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Memory for incidentally perceived social cues: Effects on person judgment

Pawling, R and Kirkham, AJ and Tipper, SP and Over, H (2017) Memory for incidentally perceived social cues: Effects on person judgment. British Journal of Psychoogy, 108 (1). pp. 169-190. ISSN 0007-1269

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Abstract

Dynamic face cues can be very salient, as when observing sudden shifts of gaze to a new location, or a change of expression from happy to angry. These highly salient social cues influence judgments of another person during the course of an interaction. However, other dynamic cues, such as pupil dilation, are much more subtle, affecting judgments of another person even without awareness. We asked whether such subtle, incidentally perceived, dynamic cues could be encoded in to memory and retrieved at a later time. The current study demonstrates that in some circumstances changes in pupil size in another person are indeed encoded into memory and influence judgments of that individual at a later time. Furthermore, these judgments interact with the perceived trustworthiness of the individual and the nature of the social context. The effect is somewhat variable, however, possibly reflecting individual differences and the inherent ambiguity of pupil dilation/constriction.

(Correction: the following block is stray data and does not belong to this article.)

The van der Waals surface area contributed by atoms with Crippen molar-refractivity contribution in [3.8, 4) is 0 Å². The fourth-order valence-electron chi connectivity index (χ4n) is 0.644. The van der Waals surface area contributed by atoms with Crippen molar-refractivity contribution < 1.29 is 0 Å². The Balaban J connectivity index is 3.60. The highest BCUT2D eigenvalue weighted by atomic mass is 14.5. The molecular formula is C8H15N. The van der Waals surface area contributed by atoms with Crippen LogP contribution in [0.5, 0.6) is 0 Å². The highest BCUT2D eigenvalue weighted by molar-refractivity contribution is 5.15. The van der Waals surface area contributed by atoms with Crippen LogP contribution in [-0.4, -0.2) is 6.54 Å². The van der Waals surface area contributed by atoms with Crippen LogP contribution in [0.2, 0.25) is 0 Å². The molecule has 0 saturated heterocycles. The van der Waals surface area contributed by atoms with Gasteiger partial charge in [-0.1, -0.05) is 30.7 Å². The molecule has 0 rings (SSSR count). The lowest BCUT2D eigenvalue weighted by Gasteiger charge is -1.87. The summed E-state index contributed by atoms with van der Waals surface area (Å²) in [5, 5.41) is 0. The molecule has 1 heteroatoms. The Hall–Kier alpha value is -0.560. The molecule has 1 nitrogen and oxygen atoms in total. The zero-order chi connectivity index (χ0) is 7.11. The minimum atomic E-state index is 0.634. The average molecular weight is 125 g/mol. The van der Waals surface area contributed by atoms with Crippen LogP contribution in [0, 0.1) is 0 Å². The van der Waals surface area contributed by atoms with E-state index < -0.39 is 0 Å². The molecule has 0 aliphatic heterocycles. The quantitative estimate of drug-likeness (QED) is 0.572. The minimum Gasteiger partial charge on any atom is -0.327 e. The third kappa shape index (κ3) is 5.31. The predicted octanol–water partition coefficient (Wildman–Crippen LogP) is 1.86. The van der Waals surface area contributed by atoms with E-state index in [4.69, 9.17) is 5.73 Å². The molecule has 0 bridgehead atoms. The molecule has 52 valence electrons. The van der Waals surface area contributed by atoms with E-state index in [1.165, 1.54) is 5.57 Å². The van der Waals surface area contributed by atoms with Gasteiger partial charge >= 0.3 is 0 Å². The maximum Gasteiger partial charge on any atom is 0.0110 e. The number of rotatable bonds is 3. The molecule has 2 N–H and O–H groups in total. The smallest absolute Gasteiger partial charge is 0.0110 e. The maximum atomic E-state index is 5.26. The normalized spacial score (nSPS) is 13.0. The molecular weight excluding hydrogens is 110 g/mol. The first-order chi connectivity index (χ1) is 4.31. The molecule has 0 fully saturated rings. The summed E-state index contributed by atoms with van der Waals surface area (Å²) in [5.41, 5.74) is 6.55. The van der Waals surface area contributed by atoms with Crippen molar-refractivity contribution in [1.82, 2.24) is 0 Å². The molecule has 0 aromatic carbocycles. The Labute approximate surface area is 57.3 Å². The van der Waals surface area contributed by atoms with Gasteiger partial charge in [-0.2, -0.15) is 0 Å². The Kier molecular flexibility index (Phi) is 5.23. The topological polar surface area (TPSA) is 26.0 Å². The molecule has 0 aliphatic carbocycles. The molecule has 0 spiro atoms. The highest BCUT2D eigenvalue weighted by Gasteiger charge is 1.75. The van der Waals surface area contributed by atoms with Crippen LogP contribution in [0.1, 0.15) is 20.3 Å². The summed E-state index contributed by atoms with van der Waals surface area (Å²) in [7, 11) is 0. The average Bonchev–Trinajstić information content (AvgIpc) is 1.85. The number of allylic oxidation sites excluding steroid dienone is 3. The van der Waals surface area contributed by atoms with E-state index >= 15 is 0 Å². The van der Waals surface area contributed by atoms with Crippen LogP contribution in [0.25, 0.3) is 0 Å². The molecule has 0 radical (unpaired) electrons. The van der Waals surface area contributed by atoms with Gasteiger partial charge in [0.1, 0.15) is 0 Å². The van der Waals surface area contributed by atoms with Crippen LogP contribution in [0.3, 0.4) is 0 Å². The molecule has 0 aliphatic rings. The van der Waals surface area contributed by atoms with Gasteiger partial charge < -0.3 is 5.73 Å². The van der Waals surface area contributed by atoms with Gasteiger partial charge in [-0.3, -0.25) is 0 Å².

Item Type: Article
Additional Information: This is the accepted version of the following article: Pawling, R., Kirkham, A. J., Tipper, S. P. and Over, H. (2017), Memory for incidentally perceived social cues: Effects on person judgment. Br J Psychol, 108: 169–190. doi:10.1111/bjop.12182, which has been published in final form at http://dx.doi.org/10.1111/bjop.12182
Uncontrolled Keywords: 1701 Psychology, 1702 Cognitive Science, 1503 Business And Management
Subjects: B Philosophy. Psychology. Religion > BF Psychology
Divisions: Natural Sciences and Psychology
Publisher: Wiley
Related URLs:
Date Deposited: 26 Apr 2017 09:11
Last Modified: 11 Sep 2017 00:42
DOI or Identification number: 10.1111/bjop.12182
URI: http://researchonline.ljmu.ac.uk/id/eprint/6291

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